• This has always been a FHA loan. The broker has now admitted that in November he used an old file and case # from a previous house I was looking at in April. In July the FHA insurance premium went up substantially(according to my broker). The first good faith and all my disclosures were based on this incorrect information due to him using an incorrect case number. In December he applied for a new case number on this house and that’s when the premium went up. He never explained this to me until closing day a few weeks later. The GFE he had me resign did not mention in the changed circumstances that this premium had gone up or that he had made this mistake. I am getting mixed information from everyone as to whether or not this premium can be increased by this much or by only 10 percent. I cant find anything that tells me whether or not the Monhtly Mortgage Insurance Premium a Lender-required settlement service, a Lender-required service, a settlement service provider
        identified by the loan originator which cannot increase by more than 10 percent.
        We are trying to get an extension to work this out but the sellers attorney has already sent an email that they intend to sue so Im not sure what to do. This being a holiday is not helping matters any.
        My closing attorney and agent is recommending we close then go after the lender after this to avoid the possibility of the pending lawsuit.
        As far as the type of lender I am not sure how to handle that. Their website says ” one of the largest privately held mortgage bankers in the country” I don’t want to put their name here.
        If the lender had given us the correct information initially we would never had made the offer we made on this house.
        Thank You for your prompt response

        • Robert,
          Having your mortgage insurance increase by that amount should also impact your APR which would trigger issues with TILA/REGz. I’m not certain if the mortgage insurance annual premium is part of the 10% tolerance or not since it’s a monthly payment and not a closing cost.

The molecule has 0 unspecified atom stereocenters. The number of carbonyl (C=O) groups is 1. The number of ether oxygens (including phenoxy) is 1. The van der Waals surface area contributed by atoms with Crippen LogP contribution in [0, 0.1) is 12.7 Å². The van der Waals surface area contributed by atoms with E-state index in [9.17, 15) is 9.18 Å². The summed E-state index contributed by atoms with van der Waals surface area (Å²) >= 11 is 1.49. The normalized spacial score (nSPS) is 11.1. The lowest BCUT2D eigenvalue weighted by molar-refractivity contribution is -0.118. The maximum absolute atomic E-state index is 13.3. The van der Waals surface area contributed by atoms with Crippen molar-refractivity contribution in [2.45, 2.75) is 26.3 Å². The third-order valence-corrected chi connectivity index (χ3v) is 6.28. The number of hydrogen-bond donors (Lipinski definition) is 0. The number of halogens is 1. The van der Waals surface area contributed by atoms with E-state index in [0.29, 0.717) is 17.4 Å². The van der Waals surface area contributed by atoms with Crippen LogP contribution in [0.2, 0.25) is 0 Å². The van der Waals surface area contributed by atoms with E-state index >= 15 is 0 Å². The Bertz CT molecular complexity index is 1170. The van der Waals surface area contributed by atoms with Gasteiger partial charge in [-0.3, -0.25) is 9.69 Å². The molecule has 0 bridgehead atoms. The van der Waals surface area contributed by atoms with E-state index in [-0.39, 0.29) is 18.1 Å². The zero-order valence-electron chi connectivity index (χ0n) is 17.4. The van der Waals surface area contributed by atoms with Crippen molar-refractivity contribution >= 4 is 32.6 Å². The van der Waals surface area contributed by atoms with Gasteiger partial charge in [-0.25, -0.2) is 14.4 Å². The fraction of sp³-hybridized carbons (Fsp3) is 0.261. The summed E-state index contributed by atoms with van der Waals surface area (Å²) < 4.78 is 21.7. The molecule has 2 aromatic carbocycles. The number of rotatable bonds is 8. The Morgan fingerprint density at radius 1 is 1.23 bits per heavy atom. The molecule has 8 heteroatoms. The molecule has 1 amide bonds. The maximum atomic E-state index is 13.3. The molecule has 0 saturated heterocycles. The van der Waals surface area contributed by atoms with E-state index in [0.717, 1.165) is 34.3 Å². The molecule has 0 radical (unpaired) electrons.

No, I don’t want the lenders name – just was curious what type of lender they are… we are a mortgage banker as well – certainly not one of the largest :)… however, all disclosures are issued from our compliance department which is intended to catch mistakes like this.

          I am not sure if your closing attorney is a neutral third party (like they are in WA state) – if they are not solely representing you, I would probably get a real estate attorney asap to review your situation.

          I’m not an attorney and cannot give legal advice.

          Good luck!

  10. TallyHoMary says:

    I’m a loan officer. I accidently sent a GFE that had a loan amount with a 0.00 rate and no fees. Five days later the consumer called me and told me the form had a 0.00 rate and no fees. It was clearly an error. I reissued the GFE. My lender fired me. They said now I owe them the loan amount and they are going to go after $9,000 in compensation on other loans that I have closed or about to close. I keep on thinking that the CFPB would realize that no one would get a 0.00% rate.

    Any thoughts?

    • No thoughts.

      We have a compliance department that sends our disclosures and would prevent accidents like this from happening. Sorry, TallyHoMary

      • In a situation like this (0% and no fees), would the lender have the option to decline the loan?